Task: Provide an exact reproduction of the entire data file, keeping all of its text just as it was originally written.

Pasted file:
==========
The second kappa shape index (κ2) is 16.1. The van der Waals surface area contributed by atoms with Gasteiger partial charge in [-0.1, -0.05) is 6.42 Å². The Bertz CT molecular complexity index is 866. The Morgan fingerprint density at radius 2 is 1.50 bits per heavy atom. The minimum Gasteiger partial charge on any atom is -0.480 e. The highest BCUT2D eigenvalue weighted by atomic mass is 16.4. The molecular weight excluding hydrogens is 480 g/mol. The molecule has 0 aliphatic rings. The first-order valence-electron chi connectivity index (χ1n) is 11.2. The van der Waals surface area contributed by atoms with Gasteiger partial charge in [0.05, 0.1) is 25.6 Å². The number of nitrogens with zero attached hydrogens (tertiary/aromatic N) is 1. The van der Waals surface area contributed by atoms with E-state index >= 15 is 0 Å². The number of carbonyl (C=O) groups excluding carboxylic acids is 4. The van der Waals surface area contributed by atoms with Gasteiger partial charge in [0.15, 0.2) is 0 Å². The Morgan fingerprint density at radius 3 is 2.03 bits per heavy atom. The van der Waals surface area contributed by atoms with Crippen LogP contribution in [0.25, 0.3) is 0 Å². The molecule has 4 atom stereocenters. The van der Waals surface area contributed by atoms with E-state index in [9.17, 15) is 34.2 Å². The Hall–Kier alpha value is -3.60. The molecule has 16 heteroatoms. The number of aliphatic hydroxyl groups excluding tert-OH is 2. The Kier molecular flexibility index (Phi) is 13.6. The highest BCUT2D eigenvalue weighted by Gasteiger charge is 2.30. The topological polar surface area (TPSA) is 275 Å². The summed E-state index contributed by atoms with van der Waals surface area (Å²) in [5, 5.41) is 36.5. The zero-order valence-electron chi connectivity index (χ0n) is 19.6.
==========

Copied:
The second kappa shape index (κ2) is 16.1. The van der Waals surface area contributed by atoms with Gasteiger partial charge in [-0.1, -0.05) is 6.42 Å². The Bertz CT molecular complexity index is 866. The Morgan fingerprint density at radius 2 is 1.50 bits per heavy atom. The minimum Gasteiger partial charge on any atom is -0.480 e. The highest BCUT2D eigenvalue weighted by atomic mass is 16.4. The molecular weight excluding hydrogens is 480 g/mol. The molecule has 0 aliphatic rings. The first-order valence-electron chi connectivity index (χ1n) is 11.2. The van der Waals surface area contributed by atoms with Gasteiger partial charge in [0.05, 0.1) is 25.6 Å². The number of nitrogens with zero attached hydrogens (tertiary/aromatic N) is 1. The van der Waals surface area contributed by atoms with E-state index >= 15 is 0 Å². The number of carbonyl (C=O) groups excluding carboxylic acids is 4. The van der Waals surface area contributed by atoms with Gasteiger partial charge in [0.15, 0.2) is 0 Å². The Morgan fingerprint density at radius 3 is 2.03 bits per heavy atom. The van der Waals surface area contributed by atoms with Crippen LogP contribution in [0.25, 0.3) is 0 Å². The molecule has 4 atom stereocenters. The van der Waals surface area contributed by atoms with E-state index in [9.17, 15) is 34.2 Å². The Hall–Kier alpha value is -3.60. The molecule has 16 heteroatoms. The number of aliphatic hydroxyl groups excluding tert-OH is 2. The Kier molecular flexibility index (Phi) is 13.6. The highest BCUT2D eigenvalue weighted by Gasteiger charge is 2.30. The topological polar surface area (TPSA) is 275 Å². The summed E-state index contributed by atoms with van der Waals surface area (Å²) in [5, 5.41) is 36.5. The zero-order valence-electron chi connectivity index (χ0n) is 19.6.